If a Part D rebate plan does not end up in Medicare cost-cutting proposals as part of broad deficit-reduction legislation
slated to come before Congress, it will be on the list of pharma-related reforms included in next year's legislation to reauthorize
the Prescription Drug User Fee Act (PDUFA V). After a year of consultation with industry and other stakeholders, FDA officials
and manufacturers reached a new PDUFA agreement this past spring; it faces further public discussion before it is formally
transmitted to Congress in January 2012. The current user-fee program expires on Sept. 30, 2012, and a new program has to
be in place before then in order for FDA to be able to continue collecting industry payments, which now support more than
60% of the cost of the approval process for new drugs and biologics.
Members of Congress already are gearing up to add a range of pet programs to the user-fee legislation. A number of drug-related
policies calculated to generate savings for government health programs will include bills to legitimize drug reimportation,
reduce exclusivity for biosimilars, and curb brand–generic patent settlements. There will be a strong push to extend steep
340B discounts on drugs used by safety-net hospitals to include inpatient treatment and orphan medicines.
The basic PDUFA proposal is not radically different from the current user-fee program and by itself should win Congressional
support fairly easily. FDA is looking to boost user-fee revenue by about $40 million per year, according to FDA Director
of the Center for Drug Evaluation and Research (CDER) Janet Woodcock's testimony to the Energy and Commerce Committee—that's
a "modest" 6% annual increase that will bring in nearly $700 million in fiscal year 2013. The most notable change gives FDA
an extra two months to review applications, here in the guise of a 60-day "administrative filing period" after submission
of an application; this timeframe will permit agency reviewers to fully vet the filing before starting the official review
More meetings will take place between reviewers and sponsors, with a new cadre of FDA liaison officials to enhance communications.
FDA will assess meta-analysis methods, biomarkers, and patient-reported outcomes measures to improve clinical studies. The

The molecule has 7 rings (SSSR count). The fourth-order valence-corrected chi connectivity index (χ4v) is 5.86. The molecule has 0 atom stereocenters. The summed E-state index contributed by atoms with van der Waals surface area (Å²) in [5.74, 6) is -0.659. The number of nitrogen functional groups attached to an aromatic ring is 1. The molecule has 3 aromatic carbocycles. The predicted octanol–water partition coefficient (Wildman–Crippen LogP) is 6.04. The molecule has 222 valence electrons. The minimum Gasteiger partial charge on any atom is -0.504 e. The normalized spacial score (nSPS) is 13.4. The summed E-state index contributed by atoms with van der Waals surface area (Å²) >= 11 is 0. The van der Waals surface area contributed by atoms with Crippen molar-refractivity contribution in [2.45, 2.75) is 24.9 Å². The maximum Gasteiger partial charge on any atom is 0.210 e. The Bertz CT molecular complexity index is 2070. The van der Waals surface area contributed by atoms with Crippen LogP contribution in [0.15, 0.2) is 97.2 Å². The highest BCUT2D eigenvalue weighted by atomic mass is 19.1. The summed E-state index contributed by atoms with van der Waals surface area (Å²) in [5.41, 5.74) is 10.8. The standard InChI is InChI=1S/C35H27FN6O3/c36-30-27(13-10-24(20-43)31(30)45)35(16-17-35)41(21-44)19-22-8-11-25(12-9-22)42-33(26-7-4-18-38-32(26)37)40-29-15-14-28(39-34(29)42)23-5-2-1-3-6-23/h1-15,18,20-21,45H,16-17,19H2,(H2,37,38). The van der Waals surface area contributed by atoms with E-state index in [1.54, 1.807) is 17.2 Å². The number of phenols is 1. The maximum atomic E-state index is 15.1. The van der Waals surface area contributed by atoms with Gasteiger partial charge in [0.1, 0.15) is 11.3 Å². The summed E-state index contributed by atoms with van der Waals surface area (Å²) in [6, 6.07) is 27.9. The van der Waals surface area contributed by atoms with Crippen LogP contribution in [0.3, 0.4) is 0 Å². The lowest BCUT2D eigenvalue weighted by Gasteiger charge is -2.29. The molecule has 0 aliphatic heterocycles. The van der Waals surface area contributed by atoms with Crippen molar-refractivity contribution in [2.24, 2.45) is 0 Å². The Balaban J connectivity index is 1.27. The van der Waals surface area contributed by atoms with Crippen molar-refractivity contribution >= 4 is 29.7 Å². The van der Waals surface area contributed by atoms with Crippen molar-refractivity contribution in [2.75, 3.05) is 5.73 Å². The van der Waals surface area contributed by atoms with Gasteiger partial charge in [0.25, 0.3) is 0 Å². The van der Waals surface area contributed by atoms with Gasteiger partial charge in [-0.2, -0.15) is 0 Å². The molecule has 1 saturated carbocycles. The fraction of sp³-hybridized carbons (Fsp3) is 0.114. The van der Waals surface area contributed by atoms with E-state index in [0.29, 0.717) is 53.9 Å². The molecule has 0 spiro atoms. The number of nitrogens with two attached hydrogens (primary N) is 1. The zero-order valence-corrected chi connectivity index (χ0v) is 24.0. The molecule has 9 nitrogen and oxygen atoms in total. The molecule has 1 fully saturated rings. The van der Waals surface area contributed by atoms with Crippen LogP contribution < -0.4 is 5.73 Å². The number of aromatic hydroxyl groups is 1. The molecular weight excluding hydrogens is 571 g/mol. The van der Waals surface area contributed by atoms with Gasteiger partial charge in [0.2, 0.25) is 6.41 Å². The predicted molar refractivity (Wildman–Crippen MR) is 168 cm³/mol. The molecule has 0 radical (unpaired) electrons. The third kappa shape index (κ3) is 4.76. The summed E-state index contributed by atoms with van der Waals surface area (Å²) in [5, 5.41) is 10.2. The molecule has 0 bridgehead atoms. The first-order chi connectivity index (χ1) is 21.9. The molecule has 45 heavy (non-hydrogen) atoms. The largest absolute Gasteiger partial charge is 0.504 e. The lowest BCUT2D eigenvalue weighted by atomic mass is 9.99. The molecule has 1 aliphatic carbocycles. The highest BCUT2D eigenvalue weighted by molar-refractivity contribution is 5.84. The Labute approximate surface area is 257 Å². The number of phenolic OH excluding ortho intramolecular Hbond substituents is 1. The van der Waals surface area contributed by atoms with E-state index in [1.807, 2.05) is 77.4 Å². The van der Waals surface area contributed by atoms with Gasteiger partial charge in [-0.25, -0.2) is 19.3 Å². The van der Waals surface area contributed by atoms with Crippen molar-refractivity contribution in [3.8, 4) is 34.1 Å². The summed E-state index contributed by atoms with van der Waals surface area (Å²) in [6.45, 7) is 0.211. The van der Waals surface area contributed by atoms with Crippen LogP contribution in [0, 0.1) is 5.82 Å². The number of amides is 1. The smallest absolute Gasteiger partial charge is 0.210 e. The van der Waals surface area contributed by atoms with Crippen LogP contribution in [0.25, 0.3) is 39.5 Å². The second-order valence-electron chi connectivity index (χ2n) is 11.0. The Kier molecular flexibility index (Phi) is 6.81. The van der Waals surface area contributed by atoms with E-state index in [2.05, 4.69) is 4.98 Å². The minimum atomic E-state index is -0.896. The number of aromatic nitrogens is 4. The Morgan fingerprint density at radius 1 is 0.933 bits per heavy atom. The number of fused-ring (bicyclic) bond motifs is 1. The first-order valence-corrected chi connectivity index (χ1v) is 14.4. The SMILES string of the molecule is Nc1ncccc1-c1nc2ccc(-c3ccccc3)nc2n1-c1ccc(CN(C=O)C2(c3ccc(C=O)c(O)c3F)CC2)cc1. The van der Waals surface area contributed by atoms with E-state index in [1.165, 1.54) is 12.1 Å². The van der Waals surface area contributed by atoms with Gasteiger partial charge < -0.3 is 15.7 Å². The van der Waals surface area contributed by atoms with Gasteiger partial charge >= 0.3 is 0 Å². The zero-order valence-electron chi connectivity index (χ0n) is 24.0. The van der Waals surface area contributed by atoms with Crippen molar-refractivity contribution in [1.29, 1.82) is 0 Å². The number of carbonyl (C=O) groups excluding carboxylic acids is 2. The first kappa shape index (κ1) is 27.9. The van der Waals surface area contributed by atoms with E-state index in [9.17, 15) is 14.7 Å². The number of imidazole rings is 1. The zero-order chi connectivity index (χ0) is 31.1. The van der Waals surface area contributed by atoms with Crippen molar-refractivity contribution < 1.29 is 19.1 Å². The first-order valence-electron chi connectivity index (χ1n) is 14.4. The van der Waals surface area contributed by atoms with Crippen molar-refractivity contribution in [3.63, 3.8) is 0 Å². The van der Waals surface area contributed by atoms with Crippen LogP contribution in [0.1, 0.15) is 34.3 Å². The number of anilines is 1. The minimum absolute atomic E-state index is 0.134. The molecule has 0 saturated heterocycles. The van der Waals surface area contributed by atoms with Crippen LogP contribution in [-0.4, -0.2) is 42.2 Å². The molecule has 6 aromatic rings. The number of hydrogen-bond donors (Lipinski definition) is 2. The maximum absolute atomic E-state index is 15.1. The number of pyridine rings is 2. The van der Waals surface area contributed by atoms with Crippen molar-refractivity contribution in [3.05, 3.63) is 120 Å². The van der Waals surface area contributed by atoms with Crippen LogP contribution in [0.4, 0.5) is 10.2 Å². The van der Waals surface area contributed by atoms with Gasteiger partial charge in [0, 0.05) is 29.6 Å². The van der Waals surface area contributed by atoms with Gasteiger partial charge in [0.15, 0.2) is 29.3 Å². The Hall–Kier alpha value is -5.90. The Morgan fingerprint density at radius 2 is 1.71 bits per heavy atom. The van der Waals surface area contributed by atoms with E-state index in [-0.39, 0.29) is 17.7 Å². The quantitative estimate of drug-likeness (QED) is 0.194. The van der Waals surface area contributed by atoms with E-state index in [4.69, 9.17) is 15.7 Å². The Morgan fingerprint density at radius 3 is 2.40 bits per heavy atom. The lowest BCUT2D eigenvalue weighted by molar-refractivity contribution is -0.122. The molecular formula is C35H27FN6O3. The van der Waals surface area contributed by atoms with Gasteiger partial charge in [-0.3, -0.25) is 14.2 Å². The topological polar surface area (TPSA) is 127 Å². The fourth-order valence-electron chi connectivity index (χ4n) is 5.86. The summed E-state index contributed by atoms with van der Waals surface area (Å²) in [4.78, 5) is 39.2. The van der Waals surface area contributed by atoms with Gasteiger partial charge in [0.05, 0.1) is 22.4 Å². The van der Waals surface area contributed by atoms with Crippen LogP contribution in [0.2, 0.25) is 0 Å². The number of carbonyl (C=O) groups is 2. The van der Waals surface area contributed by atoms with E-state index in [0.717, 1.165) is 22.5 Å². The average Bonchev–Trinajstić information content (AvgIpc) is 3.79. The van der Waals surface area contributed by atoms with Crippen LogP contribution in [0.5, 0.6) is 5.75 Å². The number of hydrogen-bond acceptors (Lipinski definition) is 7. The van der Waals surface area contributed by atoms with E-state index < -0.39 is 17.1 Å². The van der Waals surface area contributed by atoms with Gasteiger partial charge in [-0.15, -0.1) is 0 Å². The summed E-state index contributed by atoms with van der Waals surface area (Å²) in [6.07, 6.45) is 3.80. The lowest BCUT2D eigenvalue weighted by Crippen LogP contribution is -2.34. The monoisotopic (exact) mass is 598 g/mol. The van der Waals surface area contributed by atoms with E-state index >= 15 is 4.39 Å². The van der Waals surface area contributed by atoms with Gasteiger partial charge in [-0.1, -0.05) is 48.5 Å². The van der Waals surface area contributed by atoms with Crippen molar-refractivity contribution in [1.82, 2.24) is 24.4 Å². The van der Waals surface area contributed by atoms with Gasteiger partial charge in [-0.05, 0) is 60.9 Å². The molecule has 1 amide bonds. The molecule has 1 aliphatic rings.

plan also calls for standardizing risk evaluation and mitigation strategies (REMS); boosting FDA's Sentinel system to improve
postmarket drug-safety surveillance; and implementing an electronic submissions system for clinical data, something that has
been in the works for years.
Along with PDUFA, FDA and manufacturers are working on a new user-fee program for generic drugs, while also discussing a formula
for fees for new biosimilar-product applications. Support for renewing pediatric-drug development and research incentives
is strong, preferably on a permanent basis. The aim is to move away from the five-year sunset-and-reauthorization process
linked to PDUFA for the Best Pharmaceutical for Children Act and the Pediatric Research Equity Act to encourage more pediatric
The Medical Device User Fee Act (MDUFA) also is up for renewal, and negotiations on that program have been much more contentious
than those for drugs. FDA is embroiled in evaluating proposals for overhauling its 510k regulatory process for low-risk devices,
which has device makers up in arms. A recent Institute of Medicine (IOM) report advises FDA to find a better way to assess
the safety and efficacy of these products, an approach that industry feels will stymie medical device innovation and product
development. FDA has to reduce fees for 2012 because it collected too much from industry this year. This situation, along
with the larger device regulatory issues, has not smoothed the process for negotiating future fees.
As the PDUFA legislation emerges, pharmaceutical companies are looking to line up behind a number of drug-related measures,
such as proposals to boost incentives for the development of new antibiotics and to update FDA's orphan-drug program. Industry
backs efforts led by Rep. John Dingell (D-MI) to strengthen oversight of imported drugs and active ingredients, with added
FDA authority for recalls and import controls and required registration and fees on foreign manufacturing facilities to cover
the costs of overseas inspections. Companies also support Republican-backed efforts to make REMS requirements less burdensome
and to revise FDA conflict-of-interest policies that exclude many qualified experts from seats on FDA advisory committees.
The Biotechnology Industry Organization (BIO) recently unveiled its own wish-list of policy changes to spur biotech R&D. BIO
wants to make FDA an independent agency, more like the Federal Trade Commission, and to depoliticize it by appointing the
FDA commissioner to a fixed six-year term, separate from the presidential election cycle. BIO wants to require FDA to tell
sponsors specifically why it's not approving an application, and also proposes a conditional or "progressive" drug-approval
procedure that permits therapies for diseases that lack any effective treatment to come to market on a limited basis while
the sponsor completes clinical studies. The list also includes reviving the Reagan–Udall Foundation, an independent research
organization established by the FDA Amendments Act of 2007, but never funded by legislators.